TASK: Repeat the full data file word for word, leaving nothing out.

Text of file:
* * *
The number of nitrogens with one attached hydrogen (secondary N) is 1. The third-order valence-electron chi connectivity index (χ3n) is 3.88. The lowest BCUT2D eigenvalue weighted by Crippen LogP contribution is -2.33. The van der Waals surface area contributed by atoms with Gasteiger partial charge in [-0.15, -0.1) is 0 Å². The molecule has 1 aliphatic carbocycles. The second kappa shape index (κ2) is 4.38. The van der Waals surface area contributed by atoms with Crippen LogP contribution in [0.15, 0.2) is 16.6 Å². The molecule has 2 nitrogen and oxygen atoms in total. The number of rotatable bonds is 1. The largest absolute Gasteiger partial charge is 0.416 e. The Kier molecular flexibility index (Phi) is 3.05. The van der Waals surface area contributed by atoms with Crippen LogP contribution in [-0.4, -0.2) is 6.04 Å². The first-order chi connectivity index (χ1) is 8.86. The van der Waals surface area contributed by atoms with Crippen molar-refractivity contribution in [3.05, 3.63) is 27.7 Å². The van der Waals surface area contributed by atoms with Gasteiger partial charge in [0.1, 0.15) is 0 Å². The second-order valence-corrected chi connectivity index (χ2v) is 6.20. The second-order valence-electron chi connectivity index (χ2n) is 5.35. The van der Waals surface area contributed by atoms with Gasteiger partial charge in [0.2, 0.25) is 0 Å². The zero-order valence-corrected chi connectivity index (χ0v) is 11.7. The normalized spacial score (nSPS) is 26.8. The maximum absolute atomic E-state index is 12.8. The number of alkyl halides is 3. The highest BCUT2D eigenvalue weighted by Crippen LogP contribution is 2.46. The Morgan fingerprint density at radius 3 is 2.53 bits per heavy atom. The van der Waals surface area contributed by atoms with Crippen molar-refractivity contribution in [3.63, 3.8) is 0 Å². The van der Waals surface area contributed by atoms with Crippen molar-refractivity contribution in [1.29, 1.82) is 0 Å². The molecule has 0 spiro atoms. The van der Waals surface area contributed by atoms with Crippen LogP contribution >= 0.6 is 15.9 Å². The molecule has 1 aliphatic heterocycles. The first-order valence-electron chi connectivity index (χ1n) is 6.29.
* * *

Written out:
The number of nitrogens with one attached hydrogen (secondary N) is 1. The third-order valence-electron chi connectivity index (χ3n) is 3.88. The lowest BCUT2D eigenvalue weighted by Crippen LogP contribution is -2.33. The van der Waals surface area contributed by atoms with Gasteiger partial charge in [-0.15, -0.1) is 0 Å². The molecule has 1 aliphatic carbocycles. The second kappa shape index (κ2) is 4.38. The van der Waals surface area contributed by atoms with Crippen LogP contribution in [0.15, 0.2) is 16.6 Å². The molecule has 2 nitrogen and oxygen atoms in total. The number of rotatable bonds is 1. The largest absolute Gasteiger partial charge is 0.416 e. The Kier molecular flexibility index (Phi) is 3.05. The van der Waals surface area contributed by atoms with Crippen LogP contribution in [-0.4, -0.2) is 6.04 Å². The first-order chi connectivity index (χ1) is 8.86. The van der Waals surface area contributed by atoms with Crippen molar-refractivity contribution in [3.05, 3.63) is 27.7 Å². The van der Waals surface area contributed by atoms with Gasteiger partial charge in [0.1, 0.15) is 0 Å². The second-order valence-corrected chi connectivity index (χ2v) is 6.20. The second-order valence-electron chi connectivity index (χ2n) is 5.35. The van der Waals surface area contributed by atoms with Gasteiger partial charge in [0.2, 0.25) is 0 Å². The zero-order valence-corrected chi connectivity index (χ0v) is 11.7. The normalized spacial score (nSPS) is 26.8. The maximum absolute atomic E-state index is 12.8. The number of alkyl halides is 3. The highest BCUT2D eigenvalue weighted by Crippen LogP contribution is 2.46. The Morgan fingerprint density at radius 3 is 2.53 bits per heavy atom. The van der Waals surface area contributed by atoms with Crippen molar-refractivity contribution in [3.63, 3.8) is 0 Å². The van der Waals surface area contributed by atoms with Crippen molar-refractivity contribution in [1.29, 1.82) is 0 Å². The molecule has 0 spiro atoms. The van der Waals surface area contributed by atoms with Crippen LogP contribution >= 0.6 is 15.9 Å². The molecule has 1 aliphatic heterocycles. The first-order valence-electron chi connectivity index (χ1n) is 6.29.